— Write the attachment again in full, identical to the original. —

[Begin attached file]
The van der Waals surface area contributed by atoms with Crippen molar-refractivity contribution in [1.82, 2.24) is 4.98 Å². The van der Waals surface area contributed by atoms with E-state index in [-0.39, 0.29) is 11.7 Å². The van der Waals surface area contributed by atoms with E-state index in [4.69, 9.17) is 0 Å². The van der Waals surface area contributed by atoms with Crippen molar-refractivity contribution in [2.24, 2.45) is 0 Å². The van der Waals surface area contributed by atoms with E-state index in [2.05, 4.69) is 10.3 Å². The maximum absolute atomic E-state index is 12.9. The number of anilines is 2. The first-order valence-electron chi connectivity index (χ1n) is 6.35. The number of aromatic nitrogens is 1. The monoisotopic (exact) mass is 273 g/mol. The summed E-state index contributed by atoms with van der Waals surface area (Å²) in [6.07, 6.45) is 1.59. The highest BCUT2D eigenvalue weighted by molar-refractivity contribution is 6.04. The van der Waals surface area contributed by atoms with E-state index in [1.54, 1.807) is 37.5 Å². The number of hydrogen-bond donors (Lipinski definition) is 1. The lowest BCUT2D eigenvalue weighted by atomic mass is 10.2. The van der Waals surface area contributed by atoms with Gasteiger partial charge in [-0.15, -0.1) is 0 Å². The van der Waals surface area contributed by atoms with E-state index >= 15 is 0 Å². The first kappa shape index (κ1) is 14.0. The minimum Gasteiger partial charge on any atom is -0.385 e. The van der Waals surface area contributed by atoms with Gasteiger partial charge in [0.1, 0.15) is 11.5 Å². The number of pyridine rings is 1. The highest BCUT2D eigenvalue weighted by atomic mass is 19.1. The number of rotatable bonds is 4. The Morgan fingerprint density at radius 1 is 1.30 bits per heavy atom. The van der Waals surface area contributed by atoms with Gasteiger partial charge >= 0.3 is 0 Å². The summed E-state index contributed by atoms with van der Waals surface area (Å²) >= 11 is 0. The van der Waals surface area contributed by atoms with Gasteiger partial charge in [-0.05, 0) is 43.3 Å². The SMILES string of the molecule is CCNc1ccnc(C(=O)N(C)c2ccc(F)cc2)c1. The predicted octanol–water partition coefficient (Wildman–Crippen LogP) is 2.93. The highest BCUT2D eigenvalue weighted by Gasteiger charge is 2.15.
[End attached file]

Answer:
The van der Waals surface area contributed by atoms with Crippen molar-refractivity contribution in [1.82, 2.24) is 4.98 Å². The van der Waals surface area contributed by atoms with E-state index in [-0.39, 0.29) is 11.7 Å². The van der Waals surface area contributed by atoms with E-state index in [4.69, 9.17) is 0 Å². The van der Waals surface area contributed by atoms with Crippen molar-refractivity contribution in [2.24, 2.45) is 0 Å². The van der Waals surface area contributed by atoms with E-state index in [2.05, 4.69) is 10.3 Å². The maximum absolute atomic E-state index is 12.9. The number of anilines is 2. The first-order valence-electron chi connectivity index (χ1n) is 6.35. The number of aromatic nitrogens is 1. The monoisotopic (exact) mass is 273 g/mol. The summed E-state index contributed by atoms with van der Waals surface area (Å²) in [6.07, 6.45) is 1.59. The highest BCUT2D eigenvalue weighted by molar-refractivity contribution is 6.04. The van der Waals surface area contributed by atoms with E-state index in [1.54, 1.807) is 37.5 Å². The number of hydrogen-bond donors (Lipinski definition) is 1. The lowest BCUT2D eigenvalue weighted by atomic mass is 10.2. The van der Waals surface area contributed by atoms with Gasteiger partial charge in [-0.15, -0.1) is 0 Å². The van der Waals surface area contributed by atoms with E-state index >= 15 is 0 Å². The first kappa shape index (κ1) is 14.0. The minimum Gasteiger partial charge on any atom is -0.385 e. The van der Waals surface area contributed by atoms with Gasteiger partial charge in [0.1, 0.15) is 11.5 Å². The number of pyridine rings is 1. The highest BCUT2D eigenvalue weighted by atomic mass is 19.1. The number of rotatable bonds is 4. The Morgan fingerprint density at radius 1 is 1.30 bits per heavy atom. The van der Waals surface area contributed by atoms with Gasteiger partial charge >= 0.3 is 0 Å². The summed E-state index contributed by atoms with van der Waals surface area (Å²) >= 11 is 0. The van der Waals surface area contributed by atoms with Gasteiger partial charge in [-0.05, 0) is 43.3 Å². The SMILES string of the molecule is CCNc1ccnc(C(=O)N(C)c2ccc(F)cc2)c1. The predicted octanol–water partition coefficient (Wildman–Crippen LogP) is 2.93. The highest BCUT2D eigenvalue weighted by Gasteiger charge is 2.15.